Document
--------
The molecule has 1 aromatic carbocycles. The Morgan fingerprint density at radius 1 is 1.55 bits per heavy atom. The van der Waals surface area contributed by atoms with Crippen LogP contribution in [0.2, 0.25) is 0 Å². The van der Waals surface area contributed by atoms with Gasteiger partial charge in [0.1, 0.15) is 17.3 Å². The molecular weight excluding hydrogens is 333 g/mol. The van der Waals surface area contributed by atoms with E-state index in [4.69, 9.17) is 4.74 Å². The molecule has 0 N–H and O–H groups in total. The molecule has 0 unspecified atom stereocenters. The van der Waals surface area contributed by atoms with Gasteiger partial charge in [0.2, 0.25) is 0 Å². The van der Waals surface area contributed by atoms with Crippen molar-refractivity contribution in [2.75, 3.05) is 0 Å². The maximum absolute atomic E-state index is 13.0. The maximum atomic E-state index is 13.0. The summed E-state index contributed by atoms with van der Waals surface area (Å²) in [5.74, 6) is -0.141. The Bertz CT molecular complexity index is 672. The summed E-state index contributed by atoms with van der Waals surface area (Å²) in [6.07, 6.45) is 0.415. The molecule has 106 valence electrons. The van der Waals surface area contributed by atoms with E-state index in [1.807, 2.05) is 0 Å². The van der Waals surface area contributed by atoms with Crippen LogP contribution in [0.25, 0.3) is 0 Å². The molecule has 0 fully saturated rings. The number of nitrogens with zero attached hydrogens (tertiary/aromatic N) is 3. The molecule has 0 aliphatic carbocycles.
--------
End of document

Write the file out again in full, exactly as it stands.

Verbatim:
The molecule has 1 aromatic carbocycles. The Morgan fingerprint density at radius 1 is 1.55 bits per heavy atom. The van der Waals surface area contributed by atoms with Crippen LogP contribution in [0.2, 0.25) is 0 Å². The van der Waals surface area contributed by atoms with Gasteiger partial charge in [0.1, 0.15) is 17.3 Å². The molecular weight excluding hydrogens is 333 g/mol. The van der Waals surface area contributed by atoms with E-state index in [4.69, 9.17) is 4.74 Å². The molecule has 0 N–H and O–H groups in total. The molecule has 0 unspecified atom stereocenters. The van der Waals surface area contributed by atoms with Gasteiger partial charge in [0.2, 0.25) is 0 Å². The van der Waals surface area contributed by atoms with Crippen molar-refractivity contribution in [2.75, 3.05) is 0 Å². The maximum absolute atomic E-state index is 13.0. The maximum atomic E-state index is 13.0. The summed E-state index contributed by atoms with van der Waals surface area (Å²) in [5.74, 6) is -0.141. The Bertz CT molecular complexity index is 672. The summed E-state index contributed by atoms with van der Waals surface area (Å²) in [6.07, 6.45) is 0.415. The molecule has 106 valence electrons. The van der Waals surface area contributed by atoms with E-state index in [1.807, 2.05) is 0 Å². The van der Waals surface area contributed by atoms with Crippen LogP contribution in [0.25, 0.3) is 0 Å². The molecule has 0 fully saturated rings. The number of nitrogens with zero attached hydrogens (tertiary/aromatic N) is 3. The molecule has 0 aliphatic carbocycles.